5 Ways to Use AI to Help Spark Event Session Ideas

Artificial intelligence is the new power tool for events, but keep in mind its limitations — and be ready to verify and edit the information it gives you.

Author: Beth Surmont       

woman typing on laptop with chat Ai floating aboce

“The combination of AI and our own creativity will deliver powerful experiences.” — Beth Sumont

beth surmont

Beth Surmont, CMP-Fellow, FASAE, CAE

There are three times in my career (so far) when I have felt like I’ve seen the future. The first was when I saw an online registration system and rejoiced that I would no longer have to deal with faxes and manual credit card payments. The second was when I got my first iPad, and I realized I no longer needed to lug my bulging binder around on site.

The third was in January, when I first started to play around with the generative AI tool ChatGPT. I asked it to write a session description for me and give it a catchy title. I asked it to develop a list of panel questions. I asked it to source a list of experts to sit on that panel. A day’s worth of work was completed in about five minutes.

Since then, I’ve used it to count how many people are in a list of speakers, teach me to analyze data, punch up email messages, make content shorter and more compelling, write event value propositions for different audiences in different tones of voice, generate ideas for décor around a theme, and so much more. I even asked it to write the first draft of this article for me. (That was not so great.)

What I love about AI is it frees up brain space for me so I can focus on other things. Like online registration and a mobile device, it’s a tool that saves me time, energy, and effort, all while leveling up my productivity and end results.

Here are five session-related things you can use AI for right now:

  1. Ask your chosen AI tool to identify the big issues that your stakeholders’ industry is experiencing that you could develop a general session around. Then use the output to write a session description.
  2. Take the session description you just wrote and ask the tool to make it more succinct and compelling. For an additional boost, ask it to rewrite the description for different audience types, like professors or technicians.
  3. Next, ask it to write a set of fireside chat questions for your CEO to ask the expert speaker during that mainstage session.
  4. Ask it to write an invitation letter for the session that you can send to possible speakers.
  5. Finally, ask it to provide a list of experts who could be speakers around that topic for you to send that invite to.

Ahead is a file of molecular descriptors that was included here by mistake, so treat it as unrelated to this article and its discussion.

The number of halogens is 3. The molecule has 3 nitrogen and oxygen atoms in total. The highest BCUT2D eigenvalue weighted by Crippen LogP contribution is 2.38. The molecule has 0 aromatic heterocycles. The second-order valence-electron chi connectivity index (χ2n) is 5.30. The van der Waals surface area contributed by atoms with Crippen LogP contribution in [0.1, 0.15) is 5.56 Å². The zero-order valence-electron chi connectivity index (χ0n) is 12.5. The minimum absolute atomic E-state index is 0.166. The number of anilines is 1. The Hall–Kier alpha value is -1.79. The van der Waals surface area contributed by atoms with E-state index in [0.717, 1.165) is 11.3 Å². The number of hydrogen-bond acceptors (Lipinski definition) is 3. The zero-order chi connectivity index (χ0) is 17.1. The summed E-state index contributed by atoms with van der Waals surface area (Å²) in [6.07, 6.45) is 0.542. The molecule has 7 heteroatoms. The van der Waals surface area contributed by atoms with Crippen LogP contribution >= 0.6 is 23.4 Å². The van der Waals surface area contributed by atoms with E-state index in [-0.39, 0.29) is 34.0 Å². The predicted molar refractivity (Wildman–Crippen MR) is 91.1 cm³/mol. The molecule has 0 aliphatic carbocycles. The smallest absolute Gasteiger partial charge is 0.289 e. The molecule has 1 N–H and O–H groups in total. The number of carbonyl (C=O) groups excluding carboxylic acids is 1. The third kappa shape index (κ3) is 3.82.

The above tasks would normally take a few days to complete. AI should be able to do them for you in less than 15 minutes. But it’s very important to keep in mind the limitations of the tool. Here are three:

  1. Anything that an AI tool gives you needs to be verified. Wanting to increase diversity in the speaker lineup at my event, I asked for a list of BIPOC experts in a certain industry. At least three that it gave me were white, and two seemed to be completely made up.
  2. Whatever you post into the tool is like posting on the internet. The models are continually being trained and using our inputs for learning. Be very careful that you don’t input private or proprietary information.
  3. Consider the text you get from AI to be a first draft. It needs to be proofed, edited, and reviewed. There’s also a tone to AI writing that I’m starting to recognize — it can be overblown and overwrought. I find that I’m usually rewriting what it gives me into something that feels more realistic, authentic, and human.

And here is one important thing to remember about AI tools: AI cannot think. It can recognize patterns and combine information, but it cannot be creative. It’s a great way to get started and spark ideas, but it requires human thinking to get to that final draft.

As event planners, we’re constantly on the lookout for tools to make our work more efficient and innovative. With AI tools like ChatGPT, we’re stepping into a future where we can work faster and smarter. It’s when we can combine these kinds of tech tools with what makes us human — like using empathy for our audiences in the way we design events and putting our own creative stamp on them — that we will deliver truly amazing experiences.

Beth Surmont, CMP-Fellow, FASAE, CAE, is vice president of event strategy and design for marketing, strategy, and experience agency 360 Live Media.

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